Different donors give for different reasons. Successful fundraising is driven by your nonprofit organization appealing to the recipient’s reasons for giving. Consider all the ways you can leverage storytelling, imagery, and emotion in your emails. The motivation for donating is as diverse as your recipients, but research suggests most people fall into one of several categories. A primary goal as a fundraiser is to create ways to appeal to motivations people have for giving. In this series of blog posts, we discuss donor motivations and how your nonprofit can best reach these types of donors. Today, we’re discussing premium donors.

When it comes to fundraising, one of the most important things to remember is that donors give in exchange for a premium. A premium is anything that the donor receives in return for their donation, and it can be physical, emotional, or spiritual. Understanding why donors give and what they expect in return will help you design a fundraising strategy that is more likely to be successful.

Donor Motivation: Premiums

Some donors enjoy the premiums you offer. When you offer a book, DVD series, product, such as a purse or jewelry made in a beneficiary community, a special trip, tickets to an event, a keepsake, a membership card, a coffee mug, a bumper sticker, a bookmark, some donors will give just to receive it.

There are two main types of premiums: front-end premiums such as stickers, return address labels, temporary tattoos, bookmarks, given to the donor in a direct mail package and then a donation request is made. Many donors give out of reciprocity with a front-end premium. It’s more difficult to offer a front-end premium via email, but you might try an ebook or digital download of a song or a video.

Back-end appeals are offered as a gift in appreciation after a donation is made. There are specific IRS regulations regarding premiums that you must review when considering a premium program.

One of the key reasons why donors give in exchange for a premium is because of the principle of reciprocity. This principle states that people are more likely to help someone who has helped them in the past. In other words, we are wired to repay favors that have been done for us.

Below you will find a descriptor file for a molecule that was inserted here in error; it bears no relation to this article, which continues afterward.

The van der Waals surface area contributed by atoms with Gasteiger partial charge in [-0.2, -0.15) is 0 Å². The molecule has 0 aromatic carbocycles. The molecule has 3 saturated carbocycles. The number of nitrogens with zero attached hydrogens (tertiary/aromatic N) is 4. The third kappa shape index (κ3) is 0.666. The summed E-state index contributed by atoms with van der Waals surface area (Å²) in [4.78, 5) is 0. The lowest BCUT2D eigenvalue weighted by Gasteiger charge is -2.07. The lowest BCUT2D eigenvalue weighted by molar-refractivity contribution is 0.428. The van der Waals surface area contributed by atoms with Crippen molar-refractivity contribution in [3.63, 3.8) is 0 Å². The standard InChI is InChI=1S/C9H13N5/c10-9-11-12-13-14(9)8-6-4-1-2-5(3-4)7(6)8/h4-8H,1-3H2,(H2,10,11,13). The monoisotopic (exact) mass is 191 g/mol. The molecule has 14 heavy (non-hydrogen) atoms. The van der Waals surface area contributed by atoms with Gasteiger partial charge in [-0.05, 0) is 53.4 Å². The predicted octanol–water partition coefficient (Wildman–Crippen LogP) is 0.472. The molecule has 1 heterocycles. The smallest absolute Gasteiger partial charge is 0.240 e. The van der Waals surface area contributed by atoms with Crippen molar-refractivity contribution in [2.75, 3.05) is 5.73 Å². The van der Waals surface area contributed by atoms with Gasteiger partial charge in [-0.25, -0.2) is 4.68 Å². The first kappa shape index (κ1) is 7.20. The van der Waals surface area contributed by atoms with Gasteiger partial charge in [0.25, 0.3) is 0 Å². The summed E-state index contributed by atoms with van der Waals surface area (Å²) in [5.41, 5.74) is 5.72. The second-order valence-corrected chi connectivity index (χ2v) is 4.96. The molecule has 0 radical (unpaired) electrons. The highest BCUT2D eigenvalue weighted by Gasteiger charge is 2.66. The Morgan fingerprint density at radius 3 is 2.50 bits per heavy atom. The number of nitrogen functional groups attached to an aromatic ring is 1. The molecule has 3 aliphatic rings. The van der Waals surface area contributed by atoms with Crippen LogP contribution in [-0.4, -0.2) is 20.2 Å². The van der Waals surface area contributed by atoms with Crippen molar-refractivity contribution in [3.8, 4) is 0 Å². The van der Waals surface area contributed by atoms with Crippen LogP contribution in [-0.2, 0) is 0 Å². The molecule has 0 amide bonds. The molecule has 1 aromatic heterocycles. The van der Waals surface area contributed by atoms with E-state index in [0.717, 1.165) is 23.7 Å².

Reciprocity is a powerful force because it is based on our innate sense of Fairness. We want to live in a world where people help each other and where favors are repaid. When someone violates this sense of Fairness by not repaying a favor, it triggers feelings of anger and frustration.

Why do donors want to receive a premium in exchange for their donation?

  • They want to feel like they are part of something larger. When donors receive a premium, they often feel more connected to the cause that they are supporting.
  • They want to receive something tangible in return for their donation. For some people, the satisfaction of knowing that their donation is helping others is enough. But for others, they like the idea of receiving something physical (like a t-shirt or coffee mug) in return for their donation.
  • Premiums help to build relationships with donors. They provide a way for you to stay in touch with your donors and show them that you appreciate their support.
  • Donor premiums provide donors with a way to show off their support for your organization. For example, if you give donors an eco-friendly tote bag at an event, they can use it when they go grocery shopping or running errands around town.
  • Another reason why donors give in exchange for a premium is because giving makes them happy. Numerous studies have shown that giving leads to increased levels of happiness and satisfaction with life.
  • Premiums often have a high perceived value, which makes donors feel like they are getting a good deal when they make a donation.
  • Premiums can create a sense of exclusivity and belonging, which encourages donors to remain loyal to a cause over time.

The key to successfully using premiums as a motivator for giving is to make sure that the premium is closely aligned with your organization’s mission and values. For example, if you’re an environmental organization, you might want to consider offering eco-friendly premiums like reusable water bottles or grocery bags. If you’re an animal welfare organization, you might want to consider offering pet food or toys as premiums. By offering premiums that are closely aligned with your mission, you’ll be more likely to appeal to potential donors who are already interested in what you do.

When it comes time to ask for donations, remember that everyone has different reasons for giving (or not giving). By understanding the concept of “the premium,” you’ll be better equipped to appeal to potential donors’ individual needs and motivations—which will ultimately lead to more successful fundraising campaigns.